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Bordeaux, France

Bordeaux, France wine regionBordeaux, one of the most famous wine regions in the world, is acclaimed for its terroir, which plays a vital role in wine production. Bordeaux is defined by three rivers, The Dordogne and Gironde rivers which converge to form the Garonne river before emptying into the Atlantic Ocean. These rivers form natural boundaries that create the Left Bank, Right Bank, Graves and Entre-Deux-Mers areas. Each area is home to many sub-regions, each with their own unique terroir and Appellation d'origine contrôlé laws that control vineyard practices and winemaking methods.

The Left Bank is bordered by a large forest that helps temper the maritime climate from the river and Atlantic Ocean. Starting at the mouth of the Gironde River, the region extends south and includes Médoc, St-Estephe, Pauillac, St. Julien and Margaux. The clay soils washed inland by the Gironde River play a large role in the winemaking methods. The heavier clay composites in the northern regions are slow draining and often produce wines with higher acidity. While Cabernet Sauvignon is more predominant on the Left Bank, Merlot is widely planted in the northern sub-regions. Further south, the soils are comprised of gravel and offer excellent drainage, ideal Cabernet Sauvignon, Merlot and Cabernet Franc. Weather also plays a large roll, with the warming influence from the waters of the Gironde estuary aid in the ripening of the grapes.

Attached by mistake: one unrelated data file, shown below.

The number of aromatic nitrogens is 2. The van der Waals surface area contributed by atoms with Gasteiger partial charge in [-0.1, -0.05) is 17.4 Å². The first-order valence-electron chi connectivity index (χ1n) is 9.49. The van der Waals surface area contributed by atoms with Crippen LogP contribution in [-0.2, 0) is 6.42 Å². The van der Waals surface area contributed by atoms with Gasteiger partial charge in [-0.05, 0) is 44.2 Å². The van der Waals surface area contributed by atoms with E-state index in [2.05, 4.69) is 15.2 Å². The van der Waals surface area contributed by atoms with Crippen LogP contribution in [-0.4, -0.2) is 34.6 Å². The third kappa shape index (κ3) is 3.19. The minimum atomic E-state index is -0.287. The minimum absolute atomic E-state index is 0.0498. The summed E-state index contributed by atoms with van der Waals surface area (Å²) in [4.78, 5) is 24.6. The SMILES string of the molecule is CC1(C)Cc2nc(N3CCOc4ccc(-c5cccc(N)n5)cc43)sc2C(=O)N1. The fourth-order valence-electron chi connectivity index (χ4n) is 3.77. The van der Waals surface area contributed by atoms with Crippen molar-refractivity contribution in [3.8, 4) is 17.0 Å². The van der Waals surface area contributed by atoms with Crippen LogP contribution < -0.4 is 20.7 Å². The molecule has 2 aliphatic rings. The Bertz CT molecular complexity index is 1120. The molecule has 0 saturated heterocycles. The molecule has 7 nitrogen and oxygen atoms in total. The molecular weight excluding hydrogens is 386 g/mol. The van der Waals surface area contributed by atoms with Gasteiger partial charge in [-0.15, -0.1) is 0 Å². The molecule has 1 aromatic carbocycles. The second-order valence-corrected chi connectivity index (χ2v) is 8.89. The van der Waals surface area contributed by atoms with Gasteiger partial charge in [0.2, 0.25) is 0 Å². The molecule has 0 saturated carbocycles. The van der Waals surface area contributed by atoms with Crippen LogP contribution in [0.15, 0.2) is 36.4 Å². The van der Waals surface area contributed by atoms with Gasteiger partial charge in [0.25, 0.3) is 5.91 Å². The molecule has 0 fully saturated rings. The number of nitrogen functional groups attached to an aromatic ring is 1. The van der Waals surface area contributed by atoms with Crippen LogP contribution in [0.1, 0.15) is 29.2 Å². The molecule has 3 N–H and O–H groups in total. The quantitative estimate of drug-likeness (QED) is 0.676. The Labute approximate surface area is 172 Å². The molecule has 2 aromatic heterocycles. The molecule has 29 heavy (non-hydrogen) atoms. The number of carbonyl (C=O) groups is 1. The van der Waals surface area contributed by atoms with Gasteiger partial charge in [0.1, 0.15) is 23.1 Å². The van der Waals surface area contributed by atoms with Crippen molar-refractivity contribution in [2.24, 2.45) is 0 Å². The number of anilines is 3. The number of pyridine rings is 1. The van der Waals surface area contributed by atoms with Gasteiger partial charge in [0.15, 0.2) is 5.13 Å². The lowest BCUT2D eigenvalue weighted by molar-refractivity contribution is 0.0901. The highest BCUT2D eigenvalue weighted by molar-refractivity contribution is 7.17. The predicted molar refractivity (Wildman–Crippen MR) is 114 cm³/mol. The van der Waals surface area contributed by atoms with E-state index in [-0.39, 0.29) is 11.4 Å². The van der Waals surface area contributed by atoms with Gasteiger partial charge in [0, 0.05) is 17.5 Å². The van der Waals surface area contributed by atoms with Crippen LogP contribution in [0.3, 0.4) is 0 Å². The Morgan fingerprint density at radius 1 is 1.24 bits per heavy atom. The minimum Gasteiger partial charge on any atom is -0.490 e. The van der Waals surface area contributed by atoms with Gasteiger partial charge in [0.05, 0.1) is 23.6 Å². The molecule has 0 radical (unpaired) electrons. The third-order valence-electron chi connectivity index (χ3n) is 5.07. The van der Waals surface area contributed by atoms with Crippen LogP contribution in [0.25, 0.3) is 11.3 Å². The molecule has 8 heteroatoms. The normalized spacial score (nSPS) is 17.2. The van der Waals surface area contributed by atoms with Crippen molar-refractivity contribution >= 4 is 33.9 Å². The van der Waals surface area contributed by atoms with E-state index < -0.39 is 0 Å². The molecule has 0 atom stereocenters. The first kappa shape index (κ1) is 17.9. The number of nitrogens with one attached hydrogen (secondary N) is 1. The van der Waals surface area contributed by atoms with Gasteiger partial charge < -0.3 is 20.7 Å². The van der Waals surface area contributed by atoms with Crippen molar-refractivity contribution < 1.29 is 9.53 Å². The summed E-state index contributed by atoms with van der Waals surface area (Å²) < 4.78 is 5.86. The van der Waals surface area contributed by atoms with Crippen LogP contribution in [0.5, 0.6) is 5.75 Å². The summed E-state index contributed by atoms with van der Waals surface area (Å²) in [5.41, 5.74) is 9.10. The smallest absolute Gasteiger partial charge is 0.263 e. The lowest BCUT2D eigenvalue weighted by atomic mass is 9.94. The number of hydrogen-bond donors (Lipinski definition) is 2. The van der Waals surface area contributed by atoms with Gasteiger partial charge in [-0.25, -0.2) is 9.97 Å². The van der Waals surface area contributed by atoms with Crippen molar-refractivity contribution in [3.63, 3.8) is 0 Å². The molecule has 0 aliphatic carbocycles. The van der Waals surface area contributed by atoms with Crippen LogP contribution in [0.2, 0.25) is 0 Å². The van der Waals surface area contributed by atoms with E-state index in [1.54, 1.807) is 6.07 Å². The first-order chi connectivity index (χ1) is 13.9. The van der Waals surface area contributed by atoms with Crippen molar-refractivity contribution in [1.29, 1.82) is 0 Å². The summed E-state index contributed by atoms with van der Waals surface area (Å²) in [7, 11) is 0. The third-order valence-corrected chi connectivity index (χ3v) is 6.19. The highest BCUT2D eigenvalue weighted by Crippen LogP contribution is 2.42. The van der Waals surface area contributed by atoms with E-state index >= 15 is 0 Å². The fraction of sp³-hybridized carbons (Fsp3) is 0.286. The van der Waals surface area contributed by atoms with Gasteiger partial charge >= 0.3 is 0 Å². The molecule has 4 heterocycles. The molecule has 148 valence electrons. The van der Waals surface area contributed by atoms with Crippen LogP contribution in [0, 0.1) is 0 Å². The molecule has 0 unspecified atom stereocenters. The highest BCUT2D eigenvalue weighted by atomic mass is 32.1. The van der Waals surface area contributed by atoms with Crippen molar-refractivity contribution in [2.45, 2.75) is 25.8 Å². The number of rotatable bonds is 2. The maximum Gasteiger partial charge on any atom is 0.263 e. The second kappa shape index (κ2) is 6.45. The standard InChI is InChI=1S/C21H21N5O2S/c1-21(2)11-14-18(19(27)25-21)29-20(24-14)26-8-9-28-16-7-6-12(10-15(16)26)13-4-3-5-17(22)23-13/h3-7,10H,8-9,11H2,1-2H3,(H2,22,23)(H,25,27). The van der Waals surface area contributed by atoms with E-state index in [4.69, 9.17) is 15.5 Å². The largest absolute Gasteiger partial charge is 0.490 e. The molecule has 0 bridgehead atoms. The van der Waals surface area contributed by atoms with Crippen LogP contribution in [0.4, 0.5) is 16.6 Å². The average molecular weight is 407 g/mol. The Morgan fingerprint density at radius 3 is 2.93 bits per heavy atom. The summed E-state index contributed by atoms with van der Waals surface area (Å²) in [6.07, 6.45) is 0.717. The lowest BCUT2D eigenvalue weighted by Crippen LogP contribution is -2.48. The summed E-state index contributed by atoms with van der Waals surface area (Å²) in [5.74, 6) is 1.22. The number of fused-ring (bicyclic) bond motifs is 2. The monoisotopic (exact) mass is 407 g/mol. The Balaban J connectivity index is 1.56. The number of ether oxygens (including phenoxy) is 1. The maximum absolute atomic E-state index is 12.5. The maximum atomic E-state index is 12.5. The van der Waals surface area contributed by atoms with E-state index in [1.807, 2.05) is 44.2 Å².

The Right Bank begins at the mouth of the Gironde River and extends inland along the right bank of the Dordogne River. While the area includes the CĂ´tes-de-Bourg, Blayais-Bourgeais and Bourg and Blaye regions, the term Right Bank often refers to the Pomerol and St-Emilion. The northern areas of the Right Bank are planted with Merlot, Cabernet Sauvignon, Cabernet Franc and Malbec vineyards that utilize the gravel, alluvium, clay and limestone soils in the area. Further south, along the right bank of the Dordogne River is the Pomerol and Saint-Émilion sub-regions. Pomerol's well draining gravel-based soils are ideally suited for developing Merlot wines with low tannins that can be enjoyed much younger than other Bordeaux wines. Saint-Émilion is comprised of more clay-based soils and a cooler climate that produces Merlot and Cabernet Franc wines with aging potential.

Graves, south of the Left Bank, is bordered on the north by the Garonne River and includes the sub-regions of Pessac-Léognan, Sauternes and Barsac. This area is known for its gravelly, well draining soils that contain white quartz deposits left over from glaciers during the Ice Age. The northern area of Graves features rolling hills made of gravel and sediment soils that are planted with Merlot, Sauvignon Blanc and Sémillon vineyards. The southern sub-regions of Graves benefit from the cooling mists of the Ciron River, which aid in crafting dessert wines. Sémillon, Sauvignon Blanc and Muscadelle are the most widely planted varietals.

The Entre-deux-mers lies between the Garonne and the Dordogne rivers, giving the area its name, which literally means "between two seas". This area is one of the largest in the Bordeaux region and produces most of the wine labeled as Bordeaux AOC and Bordeaux Supérieur.

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